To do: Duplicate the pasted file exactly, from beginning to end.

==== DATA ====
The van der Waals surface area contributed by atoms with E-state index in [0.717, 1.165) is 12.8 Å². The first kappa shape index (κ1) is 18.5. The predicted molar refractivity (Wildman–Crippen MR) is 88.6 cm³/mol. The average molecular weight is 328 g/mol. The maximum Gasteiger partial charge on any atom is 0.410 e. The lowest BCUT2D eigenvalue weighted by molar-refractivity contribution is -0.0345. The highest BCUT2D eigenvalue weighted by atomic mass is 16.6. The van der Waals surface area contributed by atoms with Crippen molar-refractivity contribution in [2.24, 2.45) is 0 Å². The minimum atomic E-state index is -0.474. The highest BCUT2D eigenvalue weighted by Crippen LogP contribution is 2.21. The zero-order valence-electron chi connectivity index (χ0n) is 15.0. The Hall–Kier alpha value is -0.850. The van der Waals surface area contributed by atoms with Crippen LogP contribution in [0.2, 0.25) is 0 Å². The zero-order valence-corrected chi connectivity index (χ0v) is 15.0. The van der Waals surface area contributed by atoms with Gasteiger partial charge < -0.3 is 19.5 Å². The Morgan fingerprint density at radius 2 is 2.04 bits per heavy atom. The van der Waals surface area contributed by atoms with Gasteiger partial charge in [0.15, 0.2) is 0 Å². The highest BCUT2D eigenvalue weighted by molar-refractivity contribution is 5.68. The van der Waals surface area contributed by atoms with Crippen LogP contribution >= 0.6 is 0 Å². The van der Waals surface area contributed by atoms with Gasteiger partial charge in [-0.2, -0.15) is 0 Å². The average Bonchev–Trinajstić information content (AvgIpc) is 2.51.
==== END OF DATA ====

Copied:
The van der Waals surface area contributed by atoms with E-state index in [0.717, 1.165) is 12.8 Å². The first kappa shape index (κ1) is 18.5. The predicted molar refractivity (Wildman–Crippen MR) is 88.6 cm³/mol. The average molecular weight is 328 g/mol. The maximum Gasteiger partial charge on any atom is 0.410 e. The lowest BCUT2D eigenvalue weighted by molar-refractivity contribution is -0.0345. The highest BCUT2D eigenvalue weighted by atomic mass is 16.6. The van der Waals surface area contributed by atoms with Crippen molar-refractivity contribution in [2.24, 2.45) is 0 Å². The minimum atomic E-state index is -0.474. The highest BCUT2D eigenvalue weighted by Crippen LogP contribution is 2.21. The zero-order valence-electron chi connectivity index (χ0n) is 15.0. The Hall–Kier alpha value is -0.850. The van der Waals surface area contributed by atoms with Crippen LogP contribution in [0.2, 0.25) is 0 Å². The zero-order valence-corrected chi connectivity index (χ0v) is 15.0. The van der Waals surface area contributed by atoms with Gasteiger partial charge < -0.3 is 19.5 Å². The Morgan fingerprint density at radius 2 is 2.04 bits per heavy atom. The van der Waals surface area contributed by atoms with Gasteiger partial charge in [0.15, 0.2) is 0 Å². The highest BCUT2D eigenvalue weighted by molar-refractivity contribution is 5.68. The van der Waals surface area contributed by atoms with Crippen LogP contribution >= 0.6 is 0 Å². The van der Waals surface area contributed by atoms with Gasteiger partial charge in [-0.2, -0.15) is 0 Å². The average Bonchev–Trinajstić information content (AvgIpc) is 2.51.